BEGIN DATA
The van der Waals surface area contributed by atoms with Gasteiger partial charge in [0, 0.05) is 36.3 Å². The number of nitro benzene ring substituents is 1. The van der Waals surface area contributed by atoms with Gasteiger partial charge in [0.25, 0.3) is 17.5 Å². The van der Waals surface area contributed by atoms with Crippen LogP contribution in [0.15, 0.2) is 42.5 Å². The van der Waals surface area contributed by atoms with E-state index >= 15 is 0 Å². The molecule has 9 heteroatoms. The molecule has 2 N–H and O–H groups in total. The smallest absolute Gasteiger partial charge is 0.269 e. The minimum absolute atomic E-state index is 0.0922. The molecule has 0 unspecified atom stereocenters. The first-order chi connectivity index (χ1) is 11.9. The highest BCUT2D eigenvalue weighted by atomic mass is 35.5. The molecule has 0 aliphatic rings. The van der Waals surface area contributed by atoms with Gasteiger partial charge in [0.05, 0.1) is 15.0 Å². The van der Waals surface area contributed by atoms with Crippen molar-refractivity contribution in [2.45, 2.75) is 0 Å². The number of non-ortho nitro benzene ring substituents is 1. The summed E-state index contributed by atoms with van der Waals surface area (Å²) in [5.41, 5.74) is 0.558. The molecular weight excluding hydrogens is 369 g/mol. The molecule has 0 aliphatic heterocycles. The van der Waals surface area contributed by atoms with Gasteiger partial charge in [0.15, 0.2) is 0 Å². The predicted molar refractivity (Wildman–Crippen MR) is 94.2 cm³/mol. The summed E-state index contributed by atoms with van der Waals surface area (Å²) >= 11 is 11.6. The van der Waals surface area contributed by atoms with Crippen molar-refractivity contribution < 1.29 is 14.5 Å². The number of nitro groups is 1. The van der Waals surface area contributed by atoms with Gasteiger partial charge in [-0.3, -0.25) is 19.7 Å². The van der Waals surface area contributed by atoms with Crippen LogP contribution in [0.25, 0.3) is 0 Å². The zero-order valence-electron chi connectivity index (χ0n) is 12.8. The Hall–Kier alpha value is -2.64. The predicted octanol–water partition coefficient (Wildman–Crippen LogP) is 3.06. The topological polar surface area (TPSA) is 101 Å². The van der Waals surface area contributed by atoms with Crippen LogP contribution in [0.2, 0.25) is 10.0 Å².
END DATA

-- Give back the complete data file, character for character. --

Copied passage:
The van der Waals surface area contributed by atoms with Gasteiger partial charge in [0, 0.05) is 36.3 Å². The number of nitro benzene ring substituents is 1. The van der Waals surface area contributed by atoms with Gasteiger partial charge in [0.25, 0.3) is 17.5 Å². The van der Waals surface area contributed by atoms with Crippen LogP contribution in [0.15, 0.2) is 42.5 Å². The van der Waals surface area contributed by atoms with E-state index >= 15 is 0 Å². The molecule has 9 heteroatoms. The molecule has 2 N–H and O–H groups in total. The smallest absolute Gasteiger partial charge is 0.269 e. The minimum absolute atomic E-state index is 0.0922. The molecule has 0 unspecified atom stereocenters. The first-order chi connectivity index (χ1) is 11.9. The highest BCUT2D eigenvalue weighted by atomic mass is 35.5. The molecule has 0 aliphatic rings. The van der Waals surface area contributed by atoms with Gasteiger partial charge in [0.05, 0.1) is 15.0 Å². The van der Waals surface area contributed by atoms with Crippen molar-refractivity contribution in [2.45, 2.75) is 0 Å². The number of non-ortho nitro benzene ring substituents is 1. The summed E-state index contributed by atoms with van der Waals surface area (Å²) in [5.41, 5.74) is 0.558. The molecular weight excluding hydrogens is 369 g/mol. The molecule has 0 aliphatic heterocycles. The van der Waals surface area contributed by atoms with Gasteiger partial charge in [0.15, 0.2) is 0 Å². The predicted molar refractivity (Wildman–Crippen MR) is 94.2 cm³/mol. The summed E-state index contributed by atoms with van der Waals surface area (Å²) >= 11 is 11.6. The van der Waals surface area contributed by atoms with Crippen molar-refractivity contribution < 1.29 is 14.5 Å². The number of nitro groups is 1. The van der Waals surface area contributed by atoms with Gasteiger partial charge in [-0.3, -0.25) is 19.7 Å². The van der Waals surface area contributed by atoms with Crippen LogP contribution in [0.25, 0.3) is 0 Å². The zero-order valence-electron chi connectivity index (χ0n) is 12.8. The Hall–Kier alpha value is -2.64. The predicted octanol–water partition coefficient (Wildman–Crippen LogP) is 3.06. The topological polar surface area (TPSA) is 101 Å². The van der Waals surface area contributed by atoms with Crippen LogP contribution in [0.2, 0.25) is 10.0 Å².